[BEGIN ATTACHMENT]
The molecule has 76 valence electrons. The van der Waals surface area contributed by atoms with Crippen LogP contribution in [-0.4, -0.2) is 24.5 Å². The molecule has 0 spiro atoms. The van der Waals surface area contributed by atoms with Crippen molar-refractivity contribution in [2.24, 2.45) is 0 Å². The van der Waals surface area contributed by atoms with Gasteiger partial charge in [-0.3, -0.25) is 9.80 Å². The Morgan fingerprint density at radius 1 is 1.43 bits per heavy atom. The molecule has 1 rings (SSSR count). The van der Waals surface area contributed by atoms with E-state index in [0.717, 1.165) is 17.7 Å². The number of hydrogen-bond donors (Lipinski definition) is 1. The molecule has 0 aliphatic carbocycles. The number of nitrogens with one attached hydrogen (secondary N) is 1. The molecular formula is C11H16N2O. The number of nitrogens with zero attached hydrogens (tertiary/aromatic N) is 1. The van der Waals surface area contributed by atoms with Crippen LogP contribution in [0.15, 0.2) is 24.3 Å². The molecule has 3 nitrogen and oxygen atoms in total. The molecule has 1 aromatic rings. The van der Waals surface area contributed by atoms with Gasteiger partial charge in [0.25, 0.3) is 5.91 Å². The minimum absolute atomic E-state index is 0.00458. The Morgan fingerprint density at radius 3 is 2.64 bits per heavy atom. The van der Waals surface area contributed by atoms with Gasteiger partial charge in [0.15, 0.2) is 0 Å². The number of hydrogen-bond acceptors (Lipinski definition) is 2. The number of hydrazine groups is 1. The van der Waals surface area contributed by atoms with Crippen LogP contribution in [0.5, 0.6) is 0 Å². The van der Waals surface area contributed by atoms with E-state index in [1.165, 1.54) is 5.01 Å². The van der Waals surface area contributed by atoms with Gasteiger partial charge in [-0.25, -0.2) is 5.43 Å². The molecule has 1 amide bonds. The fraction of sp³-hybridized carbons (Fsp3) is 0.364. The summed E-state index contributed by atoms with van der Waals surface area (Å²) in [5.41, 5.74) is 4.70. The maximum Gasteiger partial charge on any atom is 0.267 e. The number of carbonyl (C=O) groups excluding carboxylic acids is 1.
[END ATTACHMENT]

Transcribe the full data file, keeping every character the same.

The molecule has 76 valence electrons. The van der Waals surface area contributed by atoms with Crippen LogP contribution in [-0.4, -0.2) is 24.5 Å². The molecule has 0 spiro atoms. The van der Waals surface area contributed by atoms with Crippen molar-refractivity contribution in [2.24, 2.45) is 0 Å². The van der Waals surface area contributed by atoms with Gasteiger partial charge in [-0.3, -0.25) is 9.80 Å². The Morgan fingerprint density at radius 1 is 1.43 bits per heavy atom. The molecule has 1 rings (SSSR count). The van der Waals surface area contributed by atoms with E-state index in [0.717, 1.165) is 17.7 Å². The number of hydrogen-bond donors (Lipinski definition) is 1. The molecule has 0 aliphatic carbocycles. The number of nitrogens with one attached hydrogen (secondary N) is 1. The molecular formula is C11H16N2O. The number of nitrogens with zero attached hydrogens (tertiary/aromatic N) is 1. The van der Waals surface area contributed by atoms with Crippen LogP contribution in [0.15, 0.2) is 24.3 Å². The molecule has 3 nitrogen and oxygen atoms in total. The molecule has 1 aromatic rings. The van der Waals surface area contributed by atoms with Gasteiger partial charge in [0.25, 0.3) is 5.91 Å². The minimum absolute atomic E-state index is 0.00458. The Morgan fingerprint density at radius 3 is 2.64 bits per heavy atom. The van der Waals surface area contributed by atoms with Gasteiger partial charge in [0.15, 0.2) is 0 Å². The number of hydrogen-bond acceptors (Lipinski definition) is 2. The number of hydrazine groups is 1. The van der Waals surface area contributed by atoms with Crippen LogP contribution in [0.5, 0.6) is 0 Å². The van der Waals surface area contributed by atoms with E-state index in [1.165, 1.54) is 5.01 Å². The van der Waals surface area contributed by atoms with Gasteiger partial charge in [-0.25, -0.2) is 5.43 Å². The molecule has 1 amide bonds. The fraction of sp³-hybridized carbons (Fsp3) is 0.364. The summed E-state index contributed by atoms with van der Waals surface area (Å²) in [5.41, 5.74) is 4.70. The maximum Gasteiger partial charge on any atom is 0.267 e. The number of carbonyl (C=O) groups excluding carboxylic acids is 1.